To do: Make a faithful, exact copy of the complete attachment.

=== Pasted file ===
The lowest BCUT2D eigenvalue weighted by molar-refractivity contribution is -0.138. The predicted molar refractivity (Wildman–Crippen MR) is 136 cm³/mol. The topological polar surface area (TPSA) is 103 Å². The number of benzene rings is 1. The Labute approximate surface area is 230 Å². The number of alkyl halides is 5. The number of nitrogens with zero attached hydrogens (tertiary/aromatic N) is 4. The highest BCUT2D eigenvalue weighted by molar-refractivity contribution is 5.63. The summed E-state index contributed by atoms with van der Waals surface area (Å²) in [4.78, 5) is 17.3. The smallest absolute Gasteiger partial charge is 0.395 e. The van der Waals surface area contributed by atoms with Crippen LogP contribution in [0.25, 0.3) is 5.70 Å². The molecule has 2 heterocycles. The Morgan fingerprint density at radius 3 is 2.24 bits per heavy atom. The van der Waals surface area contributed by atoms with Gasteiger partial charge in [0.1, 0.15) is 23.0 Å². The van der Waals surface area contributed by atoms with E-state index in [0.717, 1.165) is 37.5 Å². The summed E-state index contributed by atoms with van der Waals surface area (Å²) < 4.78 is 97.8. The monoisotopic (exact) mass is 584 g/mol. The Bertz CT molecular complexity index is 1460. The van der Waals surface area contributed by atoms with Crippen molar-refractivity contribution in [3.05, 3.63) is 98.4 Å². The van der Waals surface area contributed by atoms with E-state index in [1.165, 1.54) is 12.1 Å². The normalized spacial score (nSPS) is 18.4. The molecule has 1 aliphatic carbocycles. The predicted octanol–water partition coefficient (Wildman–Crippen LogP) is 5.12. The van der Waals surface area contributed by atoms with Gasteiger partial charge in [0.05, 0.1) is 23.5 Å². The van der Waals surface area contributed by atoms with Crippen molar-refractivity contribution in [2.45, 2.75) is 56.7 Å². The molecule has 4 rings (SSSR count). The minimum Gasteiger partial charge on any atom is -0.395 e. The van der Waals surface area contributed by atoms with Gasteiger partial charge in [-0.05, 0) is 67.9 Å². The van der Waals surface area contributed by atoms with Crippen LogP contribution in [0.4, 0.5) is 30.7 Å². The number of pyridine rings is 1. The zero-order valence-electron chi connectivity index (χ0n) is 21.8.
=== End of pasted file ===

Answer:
The lowest BCUT2D eigenvalue weighted by molar-refractivity contribution is -0.138. The predicted molar refractivity (Wildman–Crippen MR) is 136 cm³/mol. The topological polar surface area (TPSA) is 103 Å². The number of benzene rings is 1. The Labute approximate surface area is 230 Å². The number of alkyl halides is 5. The number of nitrogens with zero attached hydrogens (tertiary/aromatic N) is 4. The highest BCUT2D eigenvalue weighted by molar-refractivity contribution is 5.63. The summed E-state index contributed by atoms with van der Waals surface area (Å²) in [4.78, 5) is 17.3. The smallest absolute Gasteiger partial charge is 0.395 e. The van der Waals surface area contributed by atoms with Crippen LogP contribution in [0.25, 0.3) is 5.70 Å². The molecule has 2 heterocycles. The Morgan fingerprint density at radius 3 is 2.24 bits per heavy atom. The van der Waals surface area contributed by atoms with Gasteiger partial charge in [0.1, 0.15) is 23.0 Å². The van der Waals surface area contributed by atoms with E-state index in [0.717, 1.165) is 37.5 Å². The summed E-state index contributed by atoms with van der Waals surface area (Å²) < 4.78 is 97.8. The monoisotopic (exact) mass is 584 g/mol. The Bertz CT molecular complexity index is 1460. The van der Waals surface area contributed by atoms with Crippen molar-refractivity contribution in [3.05, 3.63) is 98.4 Å². The van der Waals surface area contributed by atoms with E-state index in [1.165, 1.54) is 12.1 Å². The normalized spacial score (nSPS) is 18.4. The molecule has 1 aliphatic carbocycles. The predicted octanol–water partition coefficient (Wildman–Crippen LogP) is 5.12. The van der Waals surface area contributed by atoms with Gasteiger partial charge in [0.05, 0.1) is 23.5 Å². The van der Waals surface area contributed by atoms with Crippen molar-refractivity contribution in [2.45, 2.75) is 56.7 Å². The molecule has 4 rings (SSSR count). The minimum Gasteiger partial charge on any atom is -0.395 e. The van der Waals surface area contributed by atoms with Gasteiger partial charge in [-0.05, 0) is 67.9 Å². The van der Waals surface area contributed by atoms with Crippen LogP contribution in [0.4, 0.5) is 30.7 Å². The number of pyridine rings is 1. The zero-order valence-electron chi connectivity index (χ0n) is 21.8.